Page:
Things I will (and will not) miss

As I wrote this post my sabbatical was winding down and the summer season in NYC was in full swing. August is always somewhat strange for me since our K-12 schools don’t go back until after Labor Day. My kid is still very much in his summer vacation, though I think for most folks in academia there’s more summer behind us than in front of us right now.

The usual end of summer thoughts and feels are more intense this year with my sabbatical coming to an end as well. Have I made enough progress on my research during my time off that I’ll be able to bring those projects to completion once I’m back at work and have less time available for research? Did I make headway on my other, non-academic goals? Am I heading into the return to work (and, soon enough, the beginning of the busy fall semester) well-rested and ready to go? Within a month after I’m back on campus I’ll need to submit a brief summary of what I accomplished during the time I spent on sabbatical, so while some of these thoughts are my own internal accounting measures there’s an external need to report, too.

For most of these questions I’m happy to report that the answer is yes. That’s not to say that I’m not at all nervous about getting back into my work routine and activities — six months is a long time to be away, and my first day of school feeling will doubtless be turned way up when I walk into the library on that first day back. But I’m generally feeling satisfied with the amount and kinds of research (and other stuff) that I’ve been able to accomplish. I’m also newly appreciative of some of the aspects of my regular day job that had perhaps become invisible to me before taking a sabbatical.

Of course there are things I will miss about being on leave. In no particular order:

Food! It’s been great to be able to eat when and what I want for lunch and snacks. I usually bring leftovers to work for lunch, which are usually delicious (my spouse is a terrific cook). But some of my preferred lunch and snack foods just aren’t feasible for the in-library workday. My absolute favorite snack (in the appropriate seasons) is an apple cut into slices spread with chunky peanut butter. So delicious, and much too messy for eating at work. During sabbatical I’ve found that my go-to fast lunch is scrambled eggs with kimchi and toast. I could eat kimchi every day, and scrambled eggs are easy and help me eat less meat (my spouse and I are trying to eat more vegetarian though it’s slow going as our teen is a committed carnivore).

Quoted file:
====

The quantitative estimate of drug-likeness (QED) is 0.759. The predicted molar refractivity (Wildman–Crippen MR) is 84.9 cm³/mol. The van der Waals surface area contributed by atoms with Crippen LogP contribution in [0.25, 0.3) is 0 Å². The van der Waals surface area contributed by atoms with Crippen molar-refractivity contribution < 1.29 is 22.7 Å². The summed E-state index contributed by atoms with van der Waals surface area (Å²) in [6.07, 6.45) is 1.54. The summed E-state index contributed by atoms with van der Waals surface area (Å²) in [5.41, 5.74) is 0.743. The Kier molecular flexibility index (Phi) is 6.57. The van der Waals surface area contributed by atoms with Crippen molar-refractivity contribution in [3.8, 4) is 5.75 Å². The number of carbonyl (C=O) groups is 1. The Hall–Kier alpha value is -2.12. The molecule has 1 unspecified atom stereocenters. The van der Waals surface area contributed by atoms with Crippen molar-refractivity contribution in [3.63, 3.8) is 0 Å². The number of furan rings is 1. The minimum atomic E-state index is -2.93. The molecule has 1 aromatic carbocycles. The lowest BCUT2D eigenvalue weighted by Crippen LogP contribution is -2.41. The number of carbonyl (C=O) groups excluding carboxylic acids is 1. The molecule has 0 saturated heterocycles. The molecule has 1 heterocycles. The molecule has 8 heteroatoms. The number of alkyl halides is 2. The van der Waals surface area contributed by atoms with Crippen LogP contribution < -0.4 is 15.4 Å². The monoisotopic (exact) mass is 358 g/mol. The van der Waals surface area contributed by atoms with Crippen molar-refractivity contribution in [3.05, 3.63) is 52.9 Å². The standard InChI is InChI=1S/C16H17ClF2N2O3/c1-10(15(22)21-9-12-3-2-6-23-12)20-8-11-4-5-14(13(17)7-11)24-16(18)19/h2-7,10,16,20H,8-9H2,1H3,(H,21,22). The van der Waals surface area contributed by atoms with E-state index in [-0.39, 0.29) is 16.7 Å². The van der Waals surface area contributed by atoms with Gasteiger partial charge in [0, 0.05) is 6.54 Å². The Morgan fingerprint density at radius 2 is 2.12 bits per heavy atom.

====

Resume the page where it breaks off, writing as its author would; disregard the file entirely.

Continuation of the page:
Flexibility. While I’ve spent most of the days during most of the weeks of my leave working on my research, it’s been lovely to take some weekdays off, too. As a person who identifies as about 60% introvert I appreciate the opportunities to take public transportation, go shopping, and visit museums or other locations in the giant city where I live at times during the week when they’re less crowded. And it’s nice to be able to take any date and time for doctor’s visits or other appointments that need to be scheduled, too. Having a flexible schedule also made it easier to devote weekends more completely to family outings or other commitments, since I could get some of the usual errands and chores done during the week.

Late afternoon walks with my spouse. The late afternoons are hard for me, energy-wise, as I know is quite common. As I mentioned in a previous post, my spouse (who works from home) and I fell into a routine during my sabbatical of taking a walk for an hour or so in the park or botanic gardens near our apartment. Before school let out this was also a nice way for us to clear out of the apartment as our teenager was getting home from school, giving him a little bit of space to get a snack and decompress. I might try and take a brisk short walk in the afternoons when I’m back in the library, just to get my energy back up, but I’ll miss the long walks.

There are also things that I will not miss about being on sabbatical: